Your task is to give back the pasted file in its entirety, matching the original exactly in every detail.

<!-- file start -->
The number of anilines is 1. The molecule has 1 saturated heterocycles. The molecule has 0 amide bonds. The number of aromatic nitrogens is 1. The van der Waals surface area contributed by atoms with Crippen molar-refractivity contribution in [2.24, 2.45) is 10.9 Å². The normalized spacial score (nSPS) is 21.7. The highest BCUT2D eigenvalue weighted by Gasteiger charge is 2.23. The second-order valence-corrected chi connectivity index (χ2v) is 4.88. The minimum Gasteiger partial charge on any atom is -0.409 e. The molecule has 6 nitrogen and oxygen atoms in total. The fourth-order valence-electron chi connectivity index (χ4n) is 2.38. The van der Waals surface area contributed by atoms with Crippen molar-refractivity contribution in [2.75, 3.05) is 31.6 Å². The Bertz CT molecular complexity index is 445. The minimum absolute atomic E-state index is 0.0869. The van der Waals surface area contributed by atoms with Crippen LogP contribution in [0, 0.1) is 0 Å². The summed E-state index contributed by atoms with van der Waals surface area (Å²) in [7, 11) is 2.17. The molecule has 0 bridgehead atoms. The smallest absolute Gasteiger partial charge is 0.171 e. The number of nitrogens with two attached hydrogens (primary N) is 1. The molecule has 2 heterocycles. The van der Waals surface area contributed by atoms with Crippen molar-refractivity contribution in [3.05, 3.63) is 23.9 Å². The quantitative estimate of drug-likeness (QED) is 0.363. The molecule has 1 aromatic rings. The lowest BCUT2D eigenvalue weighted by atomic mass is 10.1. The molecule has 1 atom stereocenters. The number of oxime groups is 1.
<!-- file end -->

The number of anilines is 1. The molecule has 1 saturated heterocycles. The molecule has 0 amide bonds. The number of aromatic nitrogens is 1. The van der Waals surface area contributed by atoms with Crippen molar-refractivity contribution in [2.24, 2.45) is 10.9 Å². The normalized spacial score (nSPS) is 21.7. The highest BCUT2D eigenvalue weighted by Gasteiger charge is 2.23. The second-order valence-corrected chi connectivity index (χ2v) is 4.88. The minimum Gasteiger partial charge on any atom is -0.409 e. The molecule has 6 nitrogen and oxygen atoms in total. The fourth-order valence-electron chi connectivity index (χ4n) is 2.38. The van der Waals surface area contributed by atoms with Crippen molar-refractivity contribution in [2.75, 3.05) is 31.6 Å². The Bertz CT molecular complexity index is 445. The minimum absolute atomic E-state index is 0.0869. The van der Waals surface area contributed by atoms with Crippen LogP contribution in [0, 0.1) is 0 Å². The summed E-state index contributed by atoms with van der Waals surface area (Å²) in [7, 11) is 2.17. The molecule has 0 bridgehead atoms. The smallest absolute Gasteiger partial charge is 0.171 e. The number of nitrogens with two attached hydrogens (primary N) is 1. The molecule has 2 heterocycles. The van der Waals surface area contributed by atoms with Crippen molar-refractivity contribution in [3.05, 3.63) is 23.9 Å². The quantitative estimate of drug-likeness (QED) is 0.363. The molecule has 1 aromatic rings. The lowest BCUT2D eigenvalue weighted by atomic mass is 10.1. The molecule has 1 atom stereocenters. The number of oxime groups is 1.